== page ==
"It’s absurd I was allowed to move in while the lawsuit was going on and they had these termite issues," Ratterree said. "None of that was made aware to me before or after I moved in."
Where will they go?
Residents in the authority's workforce housing properties don't have the same legal protections as those living in federally subsidized housing. They don't have formal tenant boards to represent their interests, for instance.
But Margaret Tilson and another resident, Sara Miller, are working together in an effort to make the authority more responsive to their concerns.
They went to the authority's board meeting on July 23 to demand that staff meet with the Enston residents in the next 30 days and explain what's going on. Cameron said he's making sure it's scheduled by the end of August.
Miller, 38, works at a publishing company in Mount Pleasant. She moved into the Enston Homes four years ago after getting priced out of another apartment complex on the peninsula.
Her arms are badly bruised from trying to push her Honda Civic out of the water during the recent flood, but she was too late to save it.
Now, she's driving a rental car waiting to see how much her insurance company will cover. If she has to leave Enston Homes, she's pretty sure she'll have to leave the peninsula, where she's lived for 16 years. She said it's even worse for some of her neighbors, who are single parents or elderly people just trying to make ends meet.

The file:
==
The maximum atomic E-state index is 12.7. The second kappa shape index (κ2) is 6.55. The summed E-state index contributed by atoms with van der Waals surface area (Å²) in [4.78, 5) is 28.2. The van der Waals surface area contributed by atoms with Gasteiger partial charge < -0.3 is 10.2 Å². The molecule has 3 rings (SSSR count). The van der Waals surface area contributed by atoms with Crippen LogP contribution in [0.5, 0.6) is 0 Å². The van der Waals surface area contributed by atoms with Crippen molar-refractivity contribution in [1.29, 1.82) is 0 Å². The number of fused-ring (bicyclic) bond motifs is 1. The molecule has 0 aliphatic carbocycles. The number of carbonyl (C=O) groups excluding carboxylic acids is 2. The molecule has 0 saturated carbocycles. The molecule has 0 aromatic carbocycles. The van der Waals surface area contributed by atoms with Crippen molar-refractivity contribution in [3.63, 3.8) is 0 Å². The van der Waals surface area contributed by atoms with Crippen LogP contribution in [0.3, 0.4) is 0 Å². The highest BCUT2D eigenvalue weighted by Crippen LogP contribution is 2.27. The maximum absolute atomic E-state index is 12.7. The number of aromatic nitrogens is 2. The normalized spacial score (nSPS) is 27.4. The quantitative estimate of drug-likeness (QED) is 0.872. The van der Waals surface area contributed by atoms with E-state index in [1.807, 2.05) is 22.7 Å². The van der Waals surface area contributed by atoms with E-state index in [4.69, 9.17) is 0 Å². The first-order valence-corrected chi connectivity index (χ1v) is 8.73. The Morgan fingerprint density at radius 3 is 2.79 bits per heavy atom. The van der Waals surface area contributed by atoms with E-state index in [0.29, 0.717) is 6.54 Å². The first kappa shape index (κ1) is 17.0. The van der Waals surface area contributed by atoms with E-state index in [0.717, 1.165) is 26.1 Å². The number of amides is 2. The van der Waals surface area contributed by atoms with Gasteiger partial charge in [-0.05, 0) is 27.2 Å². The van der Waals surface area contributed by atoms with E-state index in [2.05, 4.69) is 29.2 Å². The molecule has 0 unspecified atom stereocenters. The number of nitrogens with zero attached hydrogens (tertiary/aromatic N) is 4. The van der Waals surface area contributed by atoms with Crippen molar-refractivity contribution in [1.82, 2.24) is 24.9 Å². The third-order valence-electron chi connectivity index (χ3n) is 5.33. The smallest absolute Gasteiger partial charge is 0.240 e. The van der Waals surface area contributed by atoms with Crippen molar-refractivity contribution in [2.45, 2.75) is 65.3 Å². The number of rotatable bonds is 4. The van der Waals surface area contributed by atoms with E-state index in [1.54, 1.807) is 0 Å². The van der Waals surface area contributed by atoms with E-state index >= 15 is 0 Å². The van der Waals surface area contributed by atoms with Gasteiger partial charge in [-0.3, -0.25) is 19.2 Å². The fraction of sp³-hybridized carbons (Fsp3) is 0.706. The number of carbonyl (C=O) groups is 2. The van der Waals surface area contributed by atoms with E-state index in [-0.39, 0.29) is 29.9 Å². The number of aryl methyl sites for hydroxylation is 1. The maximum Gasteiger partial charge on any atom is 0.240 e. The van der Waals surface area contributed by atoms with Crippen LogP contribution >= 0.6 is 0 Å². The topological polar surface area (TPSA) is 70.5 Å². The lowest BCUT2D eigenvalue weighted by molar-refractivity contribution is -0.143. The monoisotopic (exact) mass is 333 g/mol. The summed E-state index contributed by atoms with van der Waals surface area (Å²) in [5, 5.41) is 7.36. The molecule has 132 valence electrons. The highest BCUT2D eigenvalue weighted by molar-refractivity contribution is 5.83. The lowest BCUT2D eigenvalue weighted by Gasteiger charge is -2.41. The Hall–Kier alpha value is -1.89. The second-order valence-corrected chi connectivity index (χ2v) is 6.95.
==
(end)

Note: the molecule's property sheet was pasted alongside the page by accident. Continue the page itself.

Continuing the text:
"All of the residents of the Enston Apartments are in the area between making too much money to qualify for government assistance and too little money to afford to live here in Charleston — anywhere in the metro area, not just downtown," she said in the meeting.
Cameron said late Monday after the story was published online that the plan is to only move people out of four or five units at a time. The first group would have to leave the property, but the rest of the residents would be able to move into the renovated units while theirs are repaired. When all the work is done, the initial group could return to their units, but there is no specific date when they could come back.
None of this information was explained to the residents in the written notices they received, nor was it provided to the newspaper in earlier interviews.